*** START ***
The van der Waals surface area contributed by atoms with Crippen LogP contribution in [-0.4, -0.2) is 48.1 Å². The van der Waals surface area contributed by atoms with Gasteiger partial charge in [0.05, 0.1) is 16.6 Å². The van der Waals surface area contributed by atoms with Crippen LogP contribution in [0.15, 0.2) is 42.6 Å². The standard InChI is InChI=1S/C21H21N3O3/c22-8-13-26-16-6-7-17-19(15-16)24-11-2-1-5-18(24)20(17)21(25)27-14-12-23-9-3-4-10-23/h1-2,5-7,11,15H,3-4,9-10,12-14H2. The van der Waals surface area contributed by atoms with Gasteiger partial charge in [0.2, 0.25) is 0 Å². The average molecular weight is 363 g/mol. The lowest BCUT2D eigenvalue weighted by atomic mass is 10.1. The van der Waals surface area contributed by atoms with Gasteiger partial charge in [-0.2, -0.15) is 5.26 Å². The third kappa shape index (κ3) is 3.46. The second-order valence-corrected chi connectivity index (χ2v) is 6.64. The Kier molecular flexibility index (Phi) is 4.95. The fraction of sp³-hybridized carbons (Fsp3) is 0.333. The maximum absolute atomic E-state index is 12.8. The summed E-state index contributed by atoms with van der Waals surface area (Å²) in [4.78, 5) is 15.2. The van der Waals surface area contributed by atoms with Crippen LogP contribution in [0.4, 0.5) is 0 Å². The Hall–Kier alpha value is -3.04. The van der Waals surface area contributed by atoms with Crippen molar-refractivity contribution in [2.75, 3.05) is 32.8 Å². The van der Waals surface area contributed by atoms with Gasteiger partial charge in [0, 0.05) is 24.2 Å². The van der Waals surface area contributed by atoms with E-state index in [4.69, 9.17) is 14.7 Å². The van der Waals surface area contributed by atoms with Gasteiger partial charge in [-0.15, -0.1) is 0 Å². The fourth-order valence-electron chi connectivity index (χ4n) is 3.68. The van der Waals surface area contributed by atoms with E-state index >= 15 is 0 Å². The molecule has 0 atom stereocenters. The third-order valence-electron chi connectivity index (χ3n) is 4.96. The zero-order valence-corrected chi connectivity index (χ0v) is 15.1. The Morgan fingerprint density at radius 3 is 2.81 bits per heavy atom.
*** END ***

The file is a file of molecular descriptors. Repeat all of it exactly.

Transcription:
The van der Waals surface area contributed by atoms with Crippen LogP contribution in [-0.4, -0.2) is 48.1 Å². The van der Waals surface area contributed by atoms with Gasteiger partial charge in [0.05, 0.1) is 16.6 Å². The van der Waals surface area contributed by atoms with Crippen LogP contribution in [0.15, 0.2) is 42.6 Å². The standard InChI is InChI=1S/C21H21N3O3/c22-8-13-26-16-6-7-17-19(15-16)24-11-2-1-5-18(24)20(17)21(25)27-14-12-23-9-3-4-10-23/h1-2,5-7,11,15H,3-4,9-10,12-14H2. The van der Waals surface area contributed by atoms with Gasteiger partial charge in [0.2, 0.25) is 0 Å². The average molecular weight is 363 g/mol. The lowest BCUT2D eigenvalue weighted by atomic mass is 10.1. The van der Waals surface area contributed by atoms with Gasteiger partial charge in [-0.2, -0.15) is 5.26 Å². The third kappa shape index (κ3) is 3.46. The second-order valence-corrected chi connectivity index (χ2v) is 6.64. The Kier molecular flexibility index (Phi) is 4.95. The fraction of sp³-hybridized carbons (Fsp3) is 0.333. The maximum absolute atomic E-state index is 12.8. The summed E-state index contributed by atoms with van der Waals surface area (Å²) in [4.78, 5) is 15.2. The van der Waals surface area contributed by atoms with Crippen LogP contribution in [0.4, 0.5) is 0 Å². The Hall–Kier alpha value is -3.04. The van der Waals surface area contributed by atoms with Crippen molar-refractivity contribution in [2.75, 3.05) is 32.8 Å². The van der Waals surface area contributed by atoms with Gasteiger partial charge in [0, 0.05) is 24.2 Å². The van der Waals surface area contributed by atoms with E-state index in [4.69, 9.17) is 14.7 Å². The van der Waals surface area contributed by atoms with Gasteiger partial charge in [-0.15, -0.1) is 0 Å². The fourth-order valence-electron chi connectivity index (χ4n) is 3.68. The van der Waals surface area contributed by atoms with E-state index >= 15 is 0 Å². The molecule has 0 atom stereocenters. The third-order valence-electron chi connectivity index (χ3n) is 4.96. The zero-order valence-corrected chi connectivity index (χ0v) is 15.1. The Morgan fingerprint density at radius 3 is 2.81 bits per heavy atom.